Saturday, May 29, 2010

Elizabeth City, North Carolina: Harbor of Hospitality

Boy, does Elizabeth City earn its nickname as Harbor of Hospitality. First, they have free docks, right on their beautiful waterfront. Second, there generally is someone on the docks to help you tend you lines as you tie up. And third, if there are five or more boats at the docks, they host a wine-and-cheese get-together for the cruisers. And finally, everyone is just so nice: Charlotte, head of tourism who serves you wine, and her administrative assistant Susan, who answers the phone when you call and actually makes you feel right at home over the line; Sam, the gentleman who took our lines and told us where everything was; and everyone just walking by, who stops to talk with you if you’re out on deck. The supermarket will even pick you up and bring you back if you need a ride. We’ve spent a couple of wonderful days here. This morning (Saturday) there was a farmers market right by the dock, and in the afternoon, we visited the museum to learn about the history of the Albemarle area. Check out the Elizabeth City harbor cam at and you’ll see us or Mr Mac, up until Monday morning (the images go back 24 hours, and we’ll leave here Sunday morning).

Wednesday, May 26, 2010


We just found out (4:30 pm, Wednesday, May 26th) that Chris’ book, Scimitar Moon, won top honors in the ForeWord Magazine 2010 Book of the Year Award, in the Science Fiction/Fantasy category. There are three levels of awards—Gold, Silver, and Bronze—just like in the Olympics. Well, Chris was the Gold winner. Needless to say, we’re ecstatic! Books were judged on the following criteria: editorial excellence, intent of book met by author, originality of subject matter, accuracy, author credentials, and professional packaging. ForeWord Reviews brings good books published by small and independent publishers to the attention of libraries and bookstores. Want to help? Visit your local library and bookstores and ask them to stock Scimitar Moon, by Chris A. Jackson, published by Dragon Moon Press, ISBN # 189694454X. Thanks to everyone for their encouragement and good wishes!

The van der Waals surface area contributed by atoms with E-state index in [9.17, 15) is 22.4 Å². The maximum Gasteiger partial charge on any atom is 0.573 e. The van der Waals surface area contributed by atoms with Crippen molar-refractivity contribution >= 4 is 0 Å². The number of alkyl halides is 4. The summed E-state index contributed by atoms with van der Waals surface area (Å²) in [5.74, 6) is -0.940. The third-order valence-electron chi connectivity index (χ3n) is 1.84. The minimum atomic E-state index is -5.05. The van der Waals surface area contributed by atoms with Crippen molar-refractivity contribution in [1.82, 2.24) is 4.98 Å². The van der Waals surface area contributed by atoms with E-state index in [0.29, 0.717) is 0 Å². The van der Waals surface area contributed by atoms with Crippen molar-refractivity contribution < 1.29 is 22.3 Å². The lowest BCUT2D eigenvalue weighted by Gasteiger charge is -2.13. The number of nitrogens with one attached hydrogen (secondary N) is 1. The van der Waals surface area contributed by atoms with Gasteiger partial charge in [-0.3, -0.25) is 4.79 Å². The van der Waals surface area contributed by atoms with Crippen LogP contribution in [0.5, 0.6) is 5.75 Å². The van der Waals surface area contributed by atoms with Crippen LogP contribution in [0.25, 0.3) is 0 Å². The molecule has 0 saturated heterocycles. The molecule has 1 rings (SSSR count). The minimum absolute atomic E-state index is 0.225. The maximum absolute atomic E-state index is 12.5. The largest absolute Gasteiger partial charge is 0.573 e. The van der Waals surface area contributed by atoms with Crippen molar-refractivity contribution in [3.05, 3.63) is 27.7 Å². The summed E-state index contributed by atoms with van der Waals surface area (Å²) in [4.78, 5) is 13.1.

Oriental, NC

We're in Oriental for a few days. Oriental claims to be the Sailing Capital of North Carolina, and it's certainly a cruiser-friendly town. For example, they've got a public dock where you can stay free of charge for 48 hours (if you can get on it, of course!), and a nice dinghy dock with handy trash and recycling receptacles. This may not seem like much, but to a cruiser, it's big. The town itself it very pretty with easy walks to the post office, grocery store, and restaurants. They’ve got a cool dragon theme that you pick up in unlikely places, like this little pond dragon. Our friends, Steve and Lynn on Celebration, spent the winter in Oriental, and recommended dinner and music night at M&Ms CafĂ©. They also gave us contact information for their dock neighbors while they were here. So we combined the two activities and met Jim and Beth, along with their son, Cameron, and daughter, Taylor, at M&Ms. What a great time. Jim, Beth, and Cameron will start cruising on their boat, Wild Haggis, at the end of May, so this is a very busy and exciting time for them. Cameron is also a fan of Chris' book, Scimitar Moon, and Chris loves talking with fans. We were happy to have been able to steal a few of their hours. We were so caught up in conversation, in fact, that when we got back to the boat, we realized that we hadn't paid our bill (Chris assumed Anne had paid, and vice versa). So we're heading back to the restaurant this morning to pay our arrears so they'll let us in for a delicious meal the next time we come through Oriental.